Those new technologies are exciting to some people, and terrifying to others. That’s why it’s so important, vaccine experts said, to carefully test candidate vaccines.
“We must make sure that in speeding the vaccine development that we do not cut corners in safety and efficacy,” Hatchett said.
Researchers are pursuing a handful of technologies for making a vaccine against SARS-CoV-2. Each has strengths and weaknesses, such as how many shots they will require to provide protection, how hard or expensive they will be to produce at scale, and whether they will need to be kept cold, which would be a challenge to deliver in the developing world.
At a time when the world is desperately waiting for a vaccine, technologies with the longest track record – but that also take the longest to produce – might not be the winning approach. But newer, faster to develop ones still must prove they can be made safe, effective and at a large enough scale to make a difference.
Here are explanations of each of the major technologies, and a few pros and cons, compiled with help from several experts, including Scott Weaver, director of the Institute for Human Infections & Immunity and Scientific Director of the Galveston National Laboratory, in Texas:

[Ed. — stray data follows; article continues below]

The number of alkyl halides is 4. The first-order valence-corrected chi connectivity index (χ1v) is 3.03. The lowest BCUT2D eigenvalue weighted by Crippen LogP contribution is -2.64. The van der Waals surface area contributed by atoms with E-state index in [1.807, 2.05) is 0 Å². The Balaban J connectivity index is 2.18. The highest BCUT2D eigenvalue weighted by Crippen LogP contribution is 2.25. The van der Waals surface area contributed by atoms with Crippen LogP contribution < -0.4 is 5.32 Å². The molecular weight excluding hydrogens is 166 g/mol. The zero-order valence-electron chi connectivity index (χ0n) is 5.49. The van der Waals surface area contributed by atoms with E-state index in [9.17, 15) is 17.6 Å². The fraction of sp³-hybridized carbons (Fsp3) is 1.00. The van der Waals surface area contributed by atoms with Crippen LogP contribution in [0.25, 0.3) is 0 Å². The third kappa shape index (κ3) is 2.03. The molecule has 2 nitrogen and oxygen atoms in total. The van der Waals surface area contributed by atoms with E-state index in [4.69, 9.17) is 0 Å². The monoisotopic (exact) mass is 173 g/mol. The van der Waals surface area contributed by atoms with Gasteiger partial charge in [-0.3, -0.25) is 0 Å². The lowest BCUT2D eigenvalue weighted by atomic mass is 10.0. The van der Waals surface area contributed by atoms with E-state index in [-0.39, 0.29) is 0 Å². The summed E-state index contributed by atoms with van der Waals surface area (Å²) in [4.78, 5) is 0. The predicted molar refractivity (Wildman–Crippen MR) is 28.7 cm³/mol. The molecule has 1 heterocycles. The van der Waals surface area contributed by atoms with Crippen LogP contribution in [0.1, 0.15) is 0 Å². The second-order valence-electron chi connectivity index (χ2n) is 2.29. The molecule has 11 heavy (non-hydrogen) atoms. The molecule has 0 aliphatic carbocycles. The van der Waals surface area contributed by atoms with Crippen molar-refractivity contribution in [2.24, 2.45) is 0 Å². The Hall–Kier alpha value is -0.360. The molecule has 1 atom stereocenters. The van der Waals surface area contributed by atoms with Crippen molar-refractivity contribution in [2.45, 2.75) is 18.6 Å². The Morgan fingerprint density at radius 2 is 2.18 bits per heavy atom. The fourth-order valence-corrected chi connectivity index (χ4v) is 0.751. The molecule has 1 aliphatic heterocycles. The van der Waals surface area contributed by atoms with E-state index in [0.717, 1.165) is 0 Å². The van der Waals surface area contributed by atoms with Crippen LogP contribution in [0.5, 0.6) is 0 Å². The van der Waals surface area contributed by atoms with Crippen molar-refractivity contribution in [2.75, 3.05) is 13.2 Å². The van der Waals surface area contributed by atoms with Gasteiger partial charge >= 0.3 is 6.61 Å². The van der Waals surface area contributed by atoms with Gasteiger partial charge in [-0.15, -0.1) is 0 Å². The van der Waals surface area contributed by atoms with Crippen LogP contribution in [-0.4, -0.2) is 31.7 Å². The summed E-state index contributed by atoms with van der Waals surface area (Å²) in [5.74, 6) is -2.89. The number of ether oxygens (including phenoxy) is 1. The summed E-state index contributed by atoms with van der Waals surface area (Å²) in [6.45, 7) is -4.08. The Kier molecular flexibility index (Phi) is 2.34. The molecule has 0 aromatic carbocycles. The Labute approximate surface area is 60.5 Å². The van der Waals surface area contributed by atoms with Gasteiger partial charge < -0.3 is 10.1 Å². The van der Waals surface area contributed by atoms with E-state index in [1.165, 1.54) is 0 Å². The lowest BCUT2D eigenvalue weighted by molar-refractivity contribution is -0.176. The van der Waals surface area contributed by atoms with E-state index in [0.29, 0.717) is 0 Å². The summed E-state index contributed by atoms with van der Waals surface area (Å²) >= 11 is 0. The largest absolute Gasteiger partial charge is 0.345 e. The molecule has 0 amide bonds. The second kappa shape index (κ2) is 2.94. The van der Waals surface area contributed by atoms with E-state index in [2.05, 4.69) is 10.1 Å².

Whole virus vaccine: Live-attenuated
Strengths: Live-attenuated whole virus vaccines are the powerhouses of the vaccine arsenal. Used for decades in billions of children, they’ve been safe and effective, for example, in combating measles, mumps and rubella in a combined shot, commonly known as the MMR.
One dose of the MMR vaccine is 93% effective against measles, 78% effective against mumps, and 97% effective against rubella, according to the U.S. Centers for Disease Control and Prevention. A second dose boosts the effectiveness to 97% against measles and 88% against mumps.
These numbers mean roughly 3 out of 100 people can still catch the measles after two injections if there is an outbreak. But people who have been vaccinated will presumably get a lesser infection than if they had not been vaccinated.
Weaknesses: Theoretically, these vaccines also can cause the disease they were designed to prevent. In 2000, the United States discontinued use of an oral polio vaccine that used a live-attenuated virus, because it was capable of occasionally causing the disease.
This approach can also take years to formulate, with researchers struggling to find the right balance – ensuring the virus is weakened enough to be safe, but still powerful enough to trigger an effective immune response.
The mumps vaccine is considered to hold the speed record for vaccine development. It took four years to develop, a time frame that doesn’t make sense in the current pandemic.